Featured Artist Nicolás Uribe


Please can you tell us about your artistic practice?

I’m a contemporary figurative painter, with a strong naturalistic foundation based on working from observation, paired with a filtered sense of expression and abstraction. I’m interested in the acknowledgement of how the passage of time and our attachment to it transforms and at times distorts our perception and our sensibility. This awareness comes from the relationship we have with our everyday nature alongside with the close interactions to the people that surround us. My intention is to translate into paint the affiliation I have with the people I meet, the time I share with them, the way they aid me in the construction of the manner in which I try and comprehend nature.

What art education have you received?

I studied at the School of Visual Arts and was somewhat traditionally trained.  By “somewhat traditional” I mean it was a mix of solid academic concepts that were somewhat akin to a post impressionistic-realist-naturalist tradition of painting from life, alongside with classes that pushed an expressive output that constantly put to test the more classical ideas. In many ways, I’m very grateful that my education was not dogmatic, but instead stimulated critical thought. Different wonderful teachers each taught us the manner in which they sensibly perceived nature. It was up to us to pick whatever we deemed useful for our own paths.

Where do you see your work sitting in relation to figurative and abstract work?

I’ve never been one to feel kinship to any exclusive ideals behind painting. I’ve always felt that I simply enjoy experiencing good painting, wherever it may come from. In that sense, David or Bouguereau may inspire and move me in the same sense that Rothko and Kline would. The whole of it is painting and as a painter I feel that I be remiss if I neglected to let myself be moved by that wide range of stimuli.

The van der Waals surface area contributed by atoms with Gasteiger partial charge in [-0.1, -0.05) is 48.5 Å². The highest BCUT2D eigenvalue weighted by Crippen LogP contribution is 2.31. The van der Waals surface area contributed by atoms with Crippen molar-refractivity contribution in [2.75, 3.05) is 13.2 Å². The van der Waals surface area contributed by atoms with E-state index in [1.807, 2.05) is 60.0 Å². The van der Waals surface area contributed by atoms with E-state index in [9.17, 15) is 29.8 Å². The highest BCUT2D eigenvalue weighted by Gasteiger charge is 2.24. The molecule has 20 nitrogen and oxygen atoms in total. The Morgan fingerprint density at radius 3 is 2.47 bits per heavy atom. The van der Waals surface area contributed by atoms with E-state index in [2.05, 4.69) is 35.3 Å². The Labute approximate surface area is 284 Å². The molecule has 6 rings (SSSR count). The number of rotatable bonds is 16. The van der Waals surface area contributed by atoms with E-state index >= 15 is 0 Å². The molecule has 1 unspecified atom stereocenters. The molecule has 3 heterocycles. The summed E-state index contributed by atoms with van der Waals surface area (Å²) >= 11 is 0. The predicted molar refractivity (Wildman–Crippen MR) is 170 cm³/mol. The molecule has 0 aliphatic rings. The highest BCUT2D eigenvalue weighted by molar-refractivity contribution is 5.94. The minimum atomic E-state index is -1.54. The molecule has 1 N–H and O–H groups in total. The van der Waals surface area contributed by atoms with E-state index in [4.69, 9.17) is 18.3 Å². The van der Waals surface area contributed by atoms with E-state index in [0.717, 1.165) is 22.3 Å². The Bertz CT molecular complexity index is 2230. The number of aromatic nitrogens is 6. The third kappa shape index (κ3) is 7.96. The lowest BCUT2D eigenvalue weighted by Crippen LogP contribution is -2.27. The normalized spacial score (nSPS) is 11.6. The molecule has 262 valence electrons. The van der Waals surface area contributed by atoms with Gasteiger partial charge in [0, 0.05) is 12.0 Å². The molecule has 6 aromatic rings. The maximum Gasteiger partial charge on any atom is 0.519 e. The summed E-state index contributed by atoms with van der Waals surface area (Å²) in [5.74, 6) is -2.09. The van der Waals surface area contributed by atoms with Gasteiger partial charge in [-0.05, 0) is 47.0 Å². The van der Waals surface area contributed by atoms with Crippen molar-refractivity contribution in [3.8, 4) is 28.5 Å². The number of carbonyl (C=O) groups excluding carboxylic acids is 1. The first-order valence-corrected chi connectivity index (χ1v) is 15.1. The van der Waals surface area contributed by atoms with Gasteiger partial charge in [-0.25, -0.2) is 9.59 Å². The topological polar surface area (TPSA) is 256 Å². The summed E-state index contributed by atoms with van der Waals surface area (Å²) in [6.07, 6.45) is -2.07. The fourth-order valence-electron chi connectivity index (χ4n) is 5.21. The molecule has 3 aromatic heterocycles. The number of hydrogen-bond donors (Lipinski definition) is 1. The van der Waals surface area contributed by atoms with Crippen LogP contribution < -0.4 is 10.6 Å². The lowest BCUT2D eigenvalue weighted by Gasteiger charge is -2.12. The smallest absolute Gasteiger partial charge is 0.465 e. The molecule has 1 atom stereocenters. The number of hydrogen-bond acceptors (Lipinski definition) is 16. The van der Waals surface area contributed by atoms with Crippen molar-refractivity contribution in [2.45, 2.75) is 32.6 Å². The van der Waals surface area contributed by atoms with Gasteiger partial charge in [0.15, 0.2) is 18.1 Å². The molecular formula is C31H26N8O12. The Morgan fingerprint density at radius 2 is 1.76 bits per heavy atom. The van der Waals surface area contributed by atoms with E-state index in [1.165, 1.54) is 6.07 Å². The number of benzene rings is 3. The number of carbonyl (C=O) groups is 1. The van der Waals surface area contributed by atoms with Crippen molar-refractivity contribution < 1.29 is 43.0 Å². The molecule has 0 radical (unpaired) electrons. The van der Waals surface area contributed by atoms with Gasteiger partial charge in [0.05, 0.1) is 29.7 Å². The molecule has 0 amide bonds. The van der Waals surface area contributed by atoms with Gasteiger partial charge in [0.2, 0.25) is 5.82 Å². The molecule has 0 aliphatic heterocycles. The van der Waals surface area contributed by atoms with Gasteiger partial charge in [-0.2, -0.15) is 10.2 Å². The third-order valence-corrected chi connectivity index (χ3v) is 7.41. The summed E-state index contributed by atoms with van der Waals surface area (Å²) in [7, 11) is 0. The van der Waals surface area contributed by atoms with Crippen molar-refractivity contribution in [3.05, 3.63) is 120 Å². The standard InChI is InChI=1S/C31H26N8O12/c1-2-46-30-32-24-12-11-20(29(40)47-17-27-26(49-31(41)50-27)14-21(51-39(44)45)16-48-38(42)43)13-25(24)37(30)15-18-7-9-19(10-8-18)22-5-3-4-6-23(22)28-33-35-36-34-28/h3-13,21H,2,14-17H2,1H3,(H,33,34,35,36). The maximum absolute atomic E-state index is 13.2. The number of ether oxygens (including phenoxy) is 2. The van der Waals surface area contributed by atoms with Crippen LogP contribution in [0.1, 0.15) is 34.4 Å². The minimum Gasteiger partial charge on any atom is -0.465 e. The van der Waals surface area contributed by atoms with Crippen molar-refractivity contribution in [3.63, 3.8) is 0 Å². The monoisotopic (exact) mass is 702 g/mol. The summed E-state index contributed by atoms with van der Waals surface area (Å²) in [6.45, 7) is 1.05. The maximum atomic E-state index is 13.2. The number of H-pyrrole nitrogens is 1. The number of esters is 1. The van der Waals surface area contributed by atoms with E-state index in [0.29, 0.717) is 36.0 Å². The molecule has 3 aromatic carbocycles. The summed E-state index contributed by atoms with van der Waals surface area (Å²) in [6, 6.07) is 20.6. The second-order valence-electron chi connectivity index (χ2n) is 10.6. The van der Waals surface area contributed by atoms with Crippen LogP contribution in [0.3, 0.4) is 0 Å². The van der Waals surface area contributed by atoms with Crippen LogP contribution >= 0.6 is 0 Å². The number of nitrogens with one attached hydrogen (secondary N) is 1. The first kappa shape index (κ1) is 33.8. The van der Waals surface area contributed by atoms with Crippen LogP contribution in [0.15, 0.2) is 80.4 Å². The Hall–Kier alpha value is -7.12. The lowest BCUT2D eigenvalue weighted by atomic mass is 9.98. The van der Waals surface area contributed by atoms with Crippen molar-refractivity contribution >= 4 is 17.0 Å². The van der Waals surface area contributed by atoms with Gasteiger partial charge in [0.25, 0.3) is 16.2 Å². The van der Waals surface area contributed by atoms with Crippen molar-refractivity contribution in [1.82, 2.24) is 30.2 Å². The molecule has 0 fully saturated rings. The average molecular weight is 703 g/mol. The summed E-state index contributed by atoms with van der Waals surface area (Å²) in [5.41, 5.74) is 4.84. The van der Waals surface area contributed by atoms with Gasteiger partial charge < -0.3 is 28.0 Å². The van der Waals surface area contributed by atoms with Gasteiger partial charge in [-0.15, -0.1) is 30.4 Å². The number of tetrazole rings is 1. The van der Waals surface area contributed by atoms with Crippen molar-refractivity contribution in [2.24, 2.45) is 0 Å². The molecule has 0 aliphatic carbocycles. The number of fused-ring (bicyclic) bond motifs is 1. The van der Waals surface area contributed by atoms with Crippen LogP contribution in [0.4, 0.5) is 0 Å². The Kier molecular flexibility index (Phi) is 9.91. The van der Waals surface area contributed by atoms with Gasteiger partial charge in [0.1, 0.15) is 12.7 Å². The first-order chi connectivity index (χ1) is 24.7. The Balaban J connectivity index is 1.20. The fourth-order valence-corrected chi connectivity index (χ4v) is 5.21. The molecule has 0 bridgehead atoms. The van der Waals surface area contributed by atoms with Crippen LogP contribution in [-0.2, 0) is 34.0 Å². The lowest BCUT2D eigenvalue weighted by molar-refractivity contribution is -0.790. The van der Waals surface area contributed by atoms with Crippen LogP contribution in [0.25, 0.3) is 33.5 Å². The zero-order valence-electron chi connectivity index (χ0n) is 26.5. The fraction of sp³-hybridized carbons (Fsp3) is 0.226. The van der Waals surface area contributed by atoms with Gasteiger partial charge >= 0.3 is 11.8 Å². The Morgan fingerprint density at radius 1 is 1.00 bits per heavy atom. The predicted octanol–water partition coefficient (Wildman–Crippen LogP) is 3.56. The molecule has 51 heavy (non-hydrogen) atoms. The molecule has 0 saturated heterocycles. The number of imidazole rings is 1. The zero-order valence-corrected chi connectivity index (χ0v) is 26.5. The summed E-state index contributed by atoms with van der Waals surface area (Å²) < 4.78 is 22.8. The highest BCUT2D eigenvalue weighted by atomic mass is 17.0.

Where were you born / brought up and how has this affected your painting?

I was born in Madison, WI, USA, and quite frankly, I’m not sure that my birthplace affected my work in a particular manner since I only lived there for one year, my first year. But as soon as my family returned to Colombia, Bogotá became my home and constantly provokes my reflections. The social dynamics, both the warmness and indifference in people, the very temperamental weather and the urban geography of a city that was constructed in a wetland right next to the mountains, the ever-changing  urban landscape, all of it is me. The vast overarching grayness, a concrete atmosphere that envelopes people. It feels like ruins that are alive.

What and whom are your influences?

They are vast, and come from very different worlds. But if I had to try and select the most relevant ones, my mother and father undeniably had the largest and deepest impact on my life. In terms of my training, I can say that three teachers were absolutely essential for my formation and they’re ever-present in my mind – Steve Assael, Max Ginsburg and Sam Martine. As far as painters, the list is endless and frequently mutating, but there a few consistent names- Velázquez, Rembrandt, Zorn, Sorolla, Sargent, Eugene Carriere, Edwin Dickinson, Kathe Kollwitz, Giacometti, Morandi, James Castle and more contemporary ones like Antonio López, Lucian Freud, Phil Hale, Alex Kanevsky, Ann Gale, Euan Uglow, Kent Williams, Ruprecht von Kaufmann, Ashley Wood, Dave McKean, Mike Mignola. I also enjoy and respect tremendously illustrators like Jorge González, Adam Rex, Oliver Jeffers… I would honestly tire from citing artists, writers, film makers, concept artists, people that I admire. I always try to enjoy what moves me and understand the reason behind why I’m attracted to interesting human beings.